The new Windows XP, and Longhorn - a mixed bag



Ron Hirsch
07-09-2005, 11:38 PM
I've been planning on geting a new system around the end of this year - a
very high end desktop.

I don't play games, and probably the only software that I use that can
really make use of many of the "new featurers" in the new CPU's, and
expected new Windows versions is Photoshop CS.

I plan on getting at least 2 GB of RAM, and at least 3 physical, large hard
drives, along with a top end video card, and all the usual bells and
whilstles

But, I'm getting concerned about the following

A new 64 bit Windows version will need all new drivers for everything on my
system - and that includes 6 printers, 3 scanners, and a bunch of other
stuff such as my Wacom tablet, card readers, numerous USB drives et al.
While it's probable that the USB drives will work with the system directly,
the generic drivers are usually the pits. And since the scanner was less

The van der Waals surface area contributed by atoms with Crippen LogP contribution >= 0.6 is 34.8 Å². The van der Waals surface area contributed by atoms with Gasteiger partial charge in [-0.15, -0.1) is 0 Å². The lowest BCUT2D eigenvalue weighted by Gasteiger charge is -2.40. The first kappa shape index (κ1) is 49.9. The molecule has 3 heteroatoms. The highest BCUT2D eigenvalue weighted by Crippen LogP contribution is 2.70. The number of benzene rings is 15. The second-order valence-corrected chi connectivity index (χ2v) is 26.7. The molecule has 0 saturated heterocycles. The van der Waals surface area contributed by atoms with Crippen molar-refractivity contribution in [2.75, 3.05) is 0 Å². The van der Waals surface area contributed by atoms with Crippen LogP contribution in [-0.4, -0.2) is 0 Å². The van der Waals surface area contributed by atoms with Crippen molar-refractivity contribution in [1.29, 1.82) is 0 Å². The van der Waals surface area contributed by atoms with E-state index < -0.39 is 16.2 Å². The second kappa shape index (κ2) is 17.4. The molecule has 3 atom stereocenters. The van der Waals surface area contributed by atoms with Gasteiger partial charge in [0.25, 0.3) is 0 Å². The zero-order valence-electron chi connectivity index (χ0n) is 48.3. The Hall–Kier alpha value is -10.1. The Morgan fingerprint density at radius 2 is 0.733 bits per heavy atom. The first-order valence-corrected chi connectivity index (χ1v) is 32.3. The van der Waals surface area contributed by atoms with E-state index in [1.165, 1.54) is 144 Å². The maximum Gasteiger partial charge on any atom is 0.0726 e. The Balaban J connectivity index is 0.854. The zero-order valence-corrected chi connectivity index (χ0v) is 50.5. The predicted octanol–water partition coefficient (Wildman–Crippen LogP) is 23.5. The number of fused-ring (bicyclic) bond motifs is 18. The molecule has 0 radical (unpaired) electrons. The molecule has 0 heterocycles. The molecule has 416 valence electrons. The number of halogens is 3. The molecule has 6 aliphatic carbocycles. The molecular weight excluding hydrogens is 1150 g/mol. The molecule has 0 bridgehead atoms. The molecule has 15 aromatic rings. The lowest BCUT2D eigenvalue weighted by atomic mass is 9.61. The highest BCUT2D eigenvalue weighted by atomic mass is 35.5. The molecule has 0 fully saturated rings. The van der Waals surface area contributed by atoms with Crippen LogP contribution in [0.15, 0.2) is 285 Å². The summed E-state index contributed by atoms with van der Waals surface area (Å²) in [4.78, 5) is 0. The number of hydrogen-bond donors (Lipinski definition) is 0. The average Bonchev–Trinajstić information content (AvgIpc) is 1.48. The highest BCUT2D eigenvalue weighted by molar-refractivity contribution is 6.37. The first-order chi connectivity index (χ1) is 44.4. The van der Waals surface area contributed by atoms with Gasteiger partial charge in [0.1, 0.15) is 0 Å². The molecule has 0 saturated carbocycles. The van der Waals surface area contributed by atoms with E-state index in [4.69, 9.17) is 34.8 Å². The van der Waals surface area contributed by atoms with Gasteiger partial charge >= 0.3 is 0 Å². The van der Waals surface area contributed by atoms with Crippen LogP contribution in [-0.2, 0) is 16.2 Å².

then 3 years old when I first got XP, Canon USA never wrote any drivers for
it. So I don't stand a prayer on that. I finally found XP drivers on the
Canon Euro site,but that won't happen again in this situation.

Even if the manufacturers do start to write new 64 bit drivers, it'll be a
long slow process, and they'll surely not write them for devices that are
say 4 years old.

And, I still have several important utilities that were originally written
for Windows 3.1, so they are 16 bit programs, and won't run at all under the
new 64 bit OS, as MS has stated that only 32 and 64 bit programs will be
supported.

The bottom line here is that I'll be very reluctant to give myself all the
headaches that the "new and improved" 64 bit hardware and software can
offer.

I'll have to decide between the 3 options below

A. Buy my new system with a 32 bit OS such as the lastest version of XP
Professional (will MS still offer 32 bit versions of Windows? I would think
they'd have to)

B. Set the system up as a dual boot system, with separate physical drives
dedicated to a 32 bit OS, and a 64 bit OS